α represents the forgetting factor of the one-pole IIR filter, and L is the size of the moving average window.

In one embodiment, the determined channel conditions are provided by the measurement logic 120 to the controller 130. While Rf and Rt are discussed, it should be appreciated that other channel conditions for the OFDM signal may be measured and provided to the controller 130 for use in determining which processing path to select.

With reference again to FIG. 1, the controller 130 determines which processing path to use and controls the switch 140 to select between the first processing path 150 or the second processing path 160. The controller 130 uses, for example, the channel conditions from the measurement logic 120 to determine which processing path (e.g., 150 or 160) to select. For example, consider the channel conditions from FIG. 4. The frequency correlation is high since 312 and 316 are close in value as illustrated in FIG. 4 (e.g., 2.4−2.4=0 where H(f) represents a value of an associated subcarrier). Thus, processing in the frequency domain first is an efficient choice since the change in the frequency domain is low. However, selecting the time domain first for processing in this example would not be an efficient choice since the time correlation value between 312 and 314 is large in comparison to the frequency correlation (e.g., 2.4−=1.4). Therefore, selecting the time domain first would likely result in performance degradation.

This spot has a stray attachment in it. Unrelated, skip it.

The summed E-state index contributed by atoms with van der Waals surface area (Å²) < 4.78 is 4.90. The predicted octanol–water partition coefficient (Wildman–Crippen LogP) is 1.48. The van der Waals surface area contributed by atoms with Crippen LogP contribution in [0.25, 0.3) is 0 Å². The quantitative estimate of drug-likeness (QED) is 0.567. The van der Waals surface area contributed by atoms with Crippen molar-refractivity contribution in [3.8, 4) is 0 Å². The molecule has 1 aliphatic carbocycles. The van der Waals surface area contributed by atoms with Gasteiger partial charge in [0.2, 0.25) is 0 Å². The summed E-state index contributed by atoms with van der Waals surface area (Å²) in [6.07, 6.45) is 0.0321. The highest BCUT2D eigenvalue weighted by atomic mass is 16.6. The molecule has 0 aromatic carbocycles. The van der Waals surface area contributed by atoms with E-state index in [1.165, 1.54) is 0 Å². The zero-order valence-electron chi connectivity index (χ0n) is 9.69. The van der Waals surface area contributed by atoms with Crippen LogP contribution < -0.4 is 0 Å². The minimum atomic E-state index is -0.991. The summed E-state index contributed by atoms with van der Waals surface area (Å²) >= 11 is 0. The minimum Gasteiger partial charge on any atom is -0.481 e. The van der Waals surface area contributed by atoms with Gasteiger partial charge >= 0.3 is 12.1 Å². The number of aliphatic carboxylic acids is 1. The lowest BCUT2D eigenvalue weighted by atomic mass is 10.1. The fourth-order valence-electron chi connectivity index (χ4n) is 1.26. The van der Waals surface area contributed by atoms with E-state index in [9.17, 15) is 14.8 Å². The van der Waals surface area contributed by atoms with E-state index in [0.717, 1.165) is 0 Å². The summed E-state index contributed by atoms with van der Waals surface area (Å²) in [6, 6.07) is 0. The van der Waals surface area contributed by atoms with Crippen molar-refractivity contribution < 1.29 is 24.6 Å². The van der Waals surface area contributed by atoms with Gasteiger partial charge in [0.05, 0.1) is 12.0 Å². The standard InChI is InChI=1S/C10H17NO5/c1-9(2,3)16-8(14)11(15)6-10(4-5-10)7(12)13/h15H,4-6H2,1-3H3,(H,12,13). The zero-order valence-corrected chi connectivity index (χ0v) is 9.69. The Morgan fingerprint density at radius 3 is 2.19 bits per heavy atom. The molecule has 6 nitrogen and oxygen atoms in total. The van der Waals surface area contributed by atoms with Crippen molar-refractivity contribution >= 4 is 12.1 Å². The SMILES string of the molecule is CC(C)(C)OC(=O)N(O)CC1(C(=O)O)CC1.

Accordingly, at 230 in FIG. 2, with the channel conditions determined, method 200 selects the first processing path 150 and proceeds to 240 where the first processing path 150 first processes the OFDM signal in the frequency domain and then, at 250, the method processes the signal in the time domain. Method 200 then returns to 210 where a new frame for the OFDM signal is received for processing and the method continues.